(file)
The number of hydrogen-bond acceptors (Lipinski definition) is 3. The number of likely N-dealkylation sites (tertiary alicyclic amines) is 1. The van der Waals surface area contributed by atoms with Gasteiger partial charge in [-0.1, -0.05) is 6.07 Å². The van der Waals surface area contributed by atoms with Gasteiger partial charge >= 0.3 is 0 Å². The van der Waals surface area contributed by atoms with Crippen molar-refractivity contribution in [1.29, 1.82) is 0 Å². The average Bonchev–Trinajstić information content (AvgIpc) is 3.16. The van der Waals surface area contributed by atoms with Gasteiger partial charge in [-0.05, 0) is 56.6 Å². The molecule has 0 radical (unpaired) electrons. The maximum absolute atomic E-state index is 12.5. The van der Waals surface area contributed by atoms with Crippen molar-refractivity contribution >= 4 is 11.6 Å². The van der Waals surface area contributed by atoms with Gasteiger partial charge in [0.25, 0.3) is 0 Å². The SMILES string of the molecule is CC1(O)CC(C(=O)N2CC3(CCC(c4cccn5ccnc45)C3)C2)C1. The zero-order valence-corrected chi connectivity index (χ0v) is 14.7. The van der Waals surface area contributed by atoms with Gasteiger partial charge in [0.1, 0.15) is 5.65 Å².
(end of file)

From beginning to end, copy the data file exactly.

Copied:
The number of hydrogen-bond acceptors (Lipinski definition) is 3. The number of likely N-dealkylation sites (tertiary alicyclic amines) is 1. The van der Waals surface area contributed by atoms with Gasteiger partial charge in [-0.1, -0.05) is 6.07 Å². The van der Waals surface area contributed by atoms with Gasteiger partial charge >= 0.3 is 0 Å². The van der Waals surface area contributed by atoms with Crippen molar-refractivity contribution in [1.29, 1.82) is 0 Å². The average Bonchev–Trinajstić information content (AvgIpc) is 3.16. The van der Waals surface area contributed by atoms with Gasteiger partial charge in [-0.05, 0) is 56.6 Å². The molecule has 0 radical (unpaired) electrons. The maximum absolute atomic E-state index is 12.5. The van der Waals surface area contributed by atoms with Crippen molar-refractivity contribution >= 4 is 11.6 Å². The van der Waals surface area contributed by atoms with Gasteiger partial charge in [0.25, 0.3) is 0 Å². The SMILES string of the molecule is CC1(O)CC(C(=O)N2CC3(CCC(c4cccn5ccnc45)C3)C2)C1. The zero-order valence-corrected chi connectivity index (χ0v) is 14.7. The van der Waals surface area contributed by atoms with Gasteiger partial charge in [0.1, 0.15) is 5.65 Å².